Effects of Oral Gamma-Aminobutyric Acid (GABA) Administration on Stress and Sleep in Humans: A Systematic Review

Piril Hepsomali, John A Groeger, Jun Nishihira, Andrew Scholey

Research output: Contribution to journalArticlepeer-review


Gamma-aminobutyric acid (GABA) is a non-proteinogenic amino acid and is the main inhibitory neurotransmitter in the mammalian brain. GABA's stress-reducing, and sleep enhancing effects have been established. However, although several human clinical trials have been conducted, results regarding the role of natural and/or biosynthetic oral GABA intake on stress and sleep are mixed. We performed a systematic review to examine whether natural and/or biosynthetic oral GABA intake has an effect on stress and sleep. We systematically searched on PubMed database for studies published up to February 2020 following PRISMA guidelines. Only placebo-controlled human trials that assessed stress, sleep, and related psychophysiological outcomes as a response to natural GABA (i.e., GABA that is present naturally in foods) or biosynthetic GABA (i.e., GABA that is produced via fermentation) intake were included. Fourteen studies met the criteria and were included in the systematic review. Although more studies are needed before any inferences can be made about the efficacy of oral GABA consumption on stress and sleep, results show that there is limited evidence for stress and very limited evidence for sleep benefits of oral GABA intake.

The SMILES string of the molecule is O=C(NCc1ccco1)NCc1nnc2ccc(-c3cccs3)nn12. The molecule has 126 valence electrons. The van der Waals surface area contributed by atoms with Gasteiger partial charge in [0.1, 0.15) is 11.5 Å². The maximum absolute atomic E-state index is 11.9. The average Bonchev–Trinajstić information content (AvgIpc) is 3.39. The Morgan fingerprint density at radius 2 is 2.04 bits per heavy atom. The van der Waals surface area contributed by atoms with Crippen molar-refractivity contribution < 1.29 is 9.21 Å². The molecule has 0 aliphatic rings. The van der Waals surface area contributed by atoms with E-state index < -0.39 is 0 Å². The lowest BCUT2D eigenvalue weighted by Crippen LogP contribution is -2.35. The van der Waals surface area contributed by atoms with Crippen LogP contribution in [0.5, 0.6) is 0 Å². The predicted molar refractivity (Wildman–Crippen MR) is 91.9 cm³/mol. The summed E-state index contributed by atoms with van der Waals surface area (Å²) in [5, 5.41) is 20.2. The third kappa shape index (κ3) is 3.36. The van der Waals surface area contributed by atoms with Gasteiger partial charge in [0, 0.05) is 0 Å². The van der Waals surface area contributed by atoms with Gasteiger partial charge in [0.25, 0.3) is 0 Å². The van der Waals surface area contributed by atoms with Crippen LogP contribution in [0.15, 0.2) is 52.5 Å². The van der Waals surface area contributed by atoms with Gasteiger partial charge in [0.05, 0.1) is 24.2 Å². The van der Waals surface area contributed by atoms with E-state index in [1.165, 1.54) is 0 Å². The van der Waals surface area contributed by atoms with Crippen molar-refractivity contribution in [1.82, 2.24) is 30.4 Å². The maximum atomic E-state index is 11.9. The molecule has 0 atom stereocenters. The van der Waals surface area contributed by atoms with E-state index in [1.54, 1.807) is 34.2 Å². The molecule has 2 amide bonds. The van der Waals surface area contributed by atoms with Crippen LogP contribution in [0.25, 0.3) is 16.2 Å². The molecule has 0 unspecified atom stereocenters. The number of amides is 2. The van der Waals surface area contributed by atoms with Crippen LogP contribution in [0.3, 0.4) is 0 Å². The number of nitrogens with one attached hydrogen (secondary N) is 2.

Original languageEnglish
Pages (from-to)923
Publication statusPublished - 17 Sept 2020

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